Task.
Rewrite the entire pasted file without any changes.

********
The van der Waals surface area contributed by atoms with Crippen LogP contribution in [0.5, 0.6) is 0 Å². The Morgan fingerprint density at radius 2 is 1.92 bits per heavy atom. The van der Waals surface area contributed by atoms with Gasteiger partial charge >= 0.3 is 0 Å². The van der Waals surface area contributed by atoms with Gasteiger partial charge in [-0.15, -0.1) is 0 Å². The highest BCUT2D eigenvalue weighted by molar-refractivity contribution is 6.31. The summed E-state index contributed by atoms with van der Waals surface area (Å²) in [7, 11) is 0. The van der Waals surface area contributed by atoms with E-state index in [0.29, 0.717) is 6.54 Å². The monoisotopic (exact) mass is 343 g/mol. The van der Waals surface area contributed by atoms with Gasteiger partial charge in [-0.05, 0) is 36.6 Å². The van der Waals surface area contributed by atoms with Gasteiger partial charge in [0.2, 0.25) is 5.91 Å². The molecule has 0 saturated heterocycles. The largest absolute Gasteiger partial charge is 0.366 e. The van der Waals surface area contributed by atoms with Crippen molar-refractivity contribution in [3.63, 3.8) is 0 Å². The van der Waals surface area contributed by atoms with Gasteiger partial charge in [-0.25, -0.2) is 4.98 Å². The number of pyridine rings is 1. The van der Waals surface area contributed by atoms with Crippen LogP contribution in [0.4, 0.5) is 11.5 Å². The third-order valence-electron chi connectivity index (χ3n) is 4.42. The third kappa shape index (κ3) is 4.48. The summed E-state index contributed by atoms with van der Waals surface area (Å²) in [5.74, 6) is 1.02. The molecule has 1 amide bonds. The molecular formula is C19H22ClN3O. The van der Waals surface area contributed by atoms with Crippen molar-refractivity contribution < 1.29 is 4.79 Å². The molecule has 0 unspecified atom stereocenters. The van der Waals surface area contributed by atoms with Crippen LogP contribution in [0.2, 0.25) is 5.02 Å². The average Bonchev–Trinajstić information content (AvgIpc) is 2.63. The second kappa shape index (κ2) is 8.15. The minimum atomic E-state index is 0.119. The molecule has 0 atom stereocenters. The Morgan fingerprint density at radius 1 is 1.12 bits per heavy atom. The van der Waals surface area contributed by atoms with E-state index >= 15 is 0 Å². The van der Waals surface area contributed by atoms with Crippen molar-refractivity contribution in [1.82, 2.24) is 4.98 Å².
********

The van der Waals surface area contributed by atoms with Crippen LogP contribution in [0.5, 0.6) is 0 Å². The Morgan fingerprint density at radius 2 is 1.92 bits per heavy atom. The van der Waals surface area contributed by atoms with Gasteiger partial charge >= 0.3 is 0 Å². The van der Waals surface area contributed by atoms with Gasteiger partial charge in [-0.15, -0.1) is 0 Å². The highest BCUT2D eigenvalue weighted by molar-refractivity contribution is 6.31. The summed E-state index contributed by atoms with van der Waals surface area (Å²) in [7, 11) is 0. The van der Waals surface area contributed by atoms with E-state index in [0.29, 0.717) is 6.54 Å². The monoisotopic (exact) mass is 343 g/mol. The van der Waals surface area contributed by atoms with Gasteiger partial charge in [-0.05, 0) is 36.6 Å². The van der Waals surface area contributed by atoms with Gasteiger partial charge in [0.2, 0.25) is 5.91 Å². The molecule has 0 saturated heterocycles. The largest absolute Gasteiger partial charge is 0.366 e. The van der Waals surface area contributed by atoms with Crippen molar-refractivity contribution in [3.63, 3.8) is 0 Å². The van der Waals surface area contributed by atoms with Gasteiger partial charge in [-0.25, -0.2) is 4.98 Å². The number of pyridine rings is 1. The van der Waals surface area contributed by atoms with Crippen LogP contribution in [0.4, 0.5) is 11.5 Å². The third-order valence-electron chi connectivity index (χ3n) is 4.42. The third kappa shape index (κ3) is 4.48. The summed E-state index contributed by atoms with van der Waals surface area (Å²) in [5.74, 6) is 1.02. The molecule has 1 amide bonds. The molecular formula is C19H22ClN3O. The van der Waals surface area contributed by atoms with Crippen molar-refractivity contribution < 1.29 is 4.79 Å². The molecule has 0 unspecified atom stereocenters. The van der Waals surface area contributed by atoms with Crippen LogP contribution in [0.2, 0.25) is 5.02 Å². The average Bonchev–Trinajstić information content (AvgIpc) is 2.63. The second kappa shape index (κ2) is 8.15. The minimum atomic E-state index is 0.119. The molecule has 0 atom stereocenters. The Morgan fingerprint density at radius 1 is 1.12 bits per heavy atom. The van der Waals surface area contributed by atoms with E-state index >= 15 is 0 Å². The van der Waals surface area contributed by atoms with Crippen molar-refractivity contribution in [1.82, 2.24) is 4.98 Å².